The Rural Development minister for Northern Ireland has expressed grave concerns about a proposed cut to regional ambulance services.
Michelle Gildernew has called for an urgent meeting with health minister Michael McGimpsey to discuss changes which would see ambulance cover cut by 70,000 hours, but paramedic services increased.
The move, which would hit rural areas the hardest, has already been approved by the Northern Ireland Ambulance Service and has now gone to the health minister for consideration.
Ms Gildernew said: ‘It is my responsibility to be a champion for our rural communities. In that capacity I am seeking an urgent meeting with the health minister to discuss concerns about erosion of ambulance services from rural areas.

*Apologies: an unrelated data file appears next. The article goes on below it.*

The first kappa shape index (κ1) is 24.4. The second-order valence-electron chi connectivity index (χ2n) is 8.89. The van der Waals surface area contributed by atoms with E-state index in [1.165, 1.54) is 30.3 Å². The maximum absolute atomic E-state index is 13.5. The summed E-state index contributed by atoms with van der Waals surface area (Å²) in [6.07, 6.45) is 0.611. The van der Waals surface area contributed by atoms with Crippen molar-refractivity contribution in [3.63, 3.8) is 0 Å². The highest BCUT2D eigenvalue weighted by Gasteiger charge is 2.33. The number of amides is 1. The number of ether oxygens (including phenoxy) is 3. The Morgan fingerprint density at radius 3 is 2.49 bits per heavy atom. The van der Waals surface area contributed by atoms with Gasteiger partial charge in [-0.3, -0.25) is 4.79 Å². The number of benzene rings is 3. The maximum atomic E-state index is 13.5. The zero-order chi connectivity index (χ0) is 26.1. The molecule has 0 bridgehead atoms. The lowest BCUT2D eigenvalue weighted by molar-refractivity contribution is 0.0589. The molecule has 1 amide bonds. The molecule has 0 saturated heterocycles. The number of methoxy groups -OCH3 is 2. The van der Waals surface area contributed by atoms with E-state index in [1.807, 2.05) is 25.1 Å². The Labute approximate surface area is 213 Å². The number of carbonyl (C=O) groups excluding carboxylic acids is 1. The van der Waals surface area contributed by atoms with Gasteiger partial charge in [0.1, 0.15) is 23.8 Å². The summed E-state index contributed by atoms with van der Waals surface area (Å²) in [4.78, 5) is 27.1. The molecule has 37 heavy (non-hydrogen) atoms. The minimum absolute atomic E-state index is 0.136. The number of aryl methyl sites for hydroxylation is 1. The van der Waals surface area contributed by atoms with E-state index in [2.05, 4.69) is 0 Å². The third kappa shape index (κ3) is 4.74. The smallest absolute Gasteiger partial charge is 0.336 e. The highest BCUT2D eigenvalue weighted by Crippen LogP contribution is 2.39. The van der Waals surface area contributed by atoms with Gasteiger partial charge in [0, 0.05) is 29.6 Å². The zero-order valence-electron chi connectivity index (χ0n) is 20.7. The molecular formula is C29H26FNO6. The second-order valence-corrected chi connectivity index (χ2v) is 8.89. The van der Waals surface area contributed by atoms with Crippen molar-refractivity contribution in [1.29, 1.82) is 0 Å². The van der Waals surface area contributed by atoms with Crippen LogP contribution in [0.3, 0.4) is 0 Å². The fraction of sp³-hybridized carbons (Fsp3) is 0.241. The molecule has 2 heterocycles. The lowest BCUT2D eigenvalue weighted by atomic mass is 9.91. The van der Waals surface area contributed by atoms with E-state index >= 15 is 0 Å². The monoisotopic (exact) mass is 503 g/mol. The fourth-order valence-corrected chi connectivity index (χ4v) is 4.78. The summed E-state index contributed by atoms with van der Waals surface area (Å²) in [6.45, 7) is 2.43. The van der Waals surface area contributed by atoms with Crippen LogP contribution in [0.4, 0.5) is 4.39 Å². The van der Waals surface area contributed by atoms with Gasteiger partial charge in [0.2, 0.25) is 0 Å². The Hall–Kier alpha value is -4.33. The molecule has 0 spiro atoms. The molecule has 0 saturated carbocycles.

‘I have looked carefully at the proposals and have very real concerns about the potential impact that they could have in rural areas.
‘I want to ensure that people in rural areas will be properly served by the health service.’
Northern Ireland Ambulance Service said the move has been proposed because more people wanted to be treated at home instead of in an emergency room.
It also said the position of rural areas had been taken into account, and an extra 135,000 hours of paramedic rapid response cover had been arranged as a result, though responsibility for transporting patients to hospital would remain with ambulance crews.
Do cuts to ambulance services put patients at risk?